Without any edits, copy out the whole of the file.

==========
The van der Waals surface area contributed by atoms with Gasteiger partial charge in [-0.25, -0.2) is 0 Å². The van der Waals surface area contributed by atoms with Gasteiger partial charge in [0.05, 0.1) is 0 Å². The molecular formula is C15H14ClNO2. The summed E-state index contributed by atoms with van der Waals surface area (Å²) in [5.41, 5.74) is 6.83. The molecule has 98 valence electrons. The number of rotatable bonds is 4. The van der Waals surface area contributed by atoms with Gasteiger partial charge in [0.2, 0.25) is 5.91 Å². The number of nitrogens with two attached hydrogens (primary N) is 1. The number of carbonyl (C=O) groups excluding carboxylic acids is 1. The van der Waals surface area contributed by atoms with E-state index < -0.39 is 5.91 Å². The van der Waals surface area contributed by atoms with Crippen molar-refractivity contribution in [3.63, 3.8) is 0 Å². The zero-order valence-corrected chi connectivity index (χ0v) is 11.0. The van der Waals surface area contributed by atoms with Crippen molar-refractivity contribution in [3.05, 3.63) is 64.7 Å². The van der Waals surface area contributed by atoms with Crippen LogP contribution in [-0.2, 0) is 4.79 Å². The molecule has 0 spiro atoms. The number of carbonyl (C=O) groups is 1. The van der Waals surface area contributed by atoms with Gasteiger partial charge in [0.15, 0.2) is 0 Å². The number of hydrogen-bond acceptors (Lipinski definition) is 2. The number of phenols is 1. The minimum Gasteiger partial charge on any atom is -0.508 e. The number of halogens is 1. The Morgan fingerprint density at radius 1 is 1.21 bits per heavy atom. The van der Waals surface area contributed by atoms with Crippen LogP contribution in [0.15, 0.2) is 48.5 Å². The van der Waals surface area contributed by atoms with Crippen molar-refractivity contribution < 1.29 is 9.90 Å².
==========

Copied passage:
The van der Waals surface area contributed by atoms with Gasteiger partial charge in [-0.25, -0.2) is 0 Å². The van der Waals surface area contributed by atoms with Gasteiger partial charge in [0.05, 0.1) is 0 Å². The molecular formula is C15H14ClNO2. The summed E-state index contributed by atoms with van der Waals surface area (Å²) in [5.41, 5.74) is 6.83. The molecule has 98 valence electrons. The number of rotatable bonds is 4. The van der Waals surface area contributed by atoms with Gasteiger partial charge in [0.2, 0.25) is 5.91 Å². The number of nitrogens with two attached hydrogens (primary N) is 1. The number of carbonyl (C=O) groups excluding carboxylic acids is 1. The van der Waals surface area contributed by atoms with E-state index < -0.39 is 5.91 Å². The van der Waals surface area contributed by atoms with Crippen molar-refractivity contribution in [3.63, 3.8) is 0 Å². The zero-order valence-corrected chi connectivity index (χ0v) is 11.0. The van der Waals surface area contributed by atoms with Crippen molar-refractivity contribution in [3.05, 3.63) is 64.7 Å². The van der Waals surface area contributed by atoms with Crippen LogP contribution in [-0.2, 0) is 4.79 Å². The molecule has 0 spiro atoms. The number of carbonyl (C=O) groups is 1. The van der Waals surface area contributed by atoms with Gasteiger partial charge in [0.15, 0.2) is 0 Å². The number of hydrogen-bond acceptors (Lipinski definition) is 2. The number of phenols is 1. The minimum Gasteiger partial charge on any atom is -0.508 e. The number of halogens is 1. The Morgan fingerprint density at radius 1 is 1.21 bits per heavy atom. The van der Waals surface area contributed by atoms with Crippen LogP contribution in [0.15, 0.2) is 48.5 Å². The van der Waals surface area contributed by atoms with Crippen molar-refractivity contribution < 1.29 is 9.90 Å².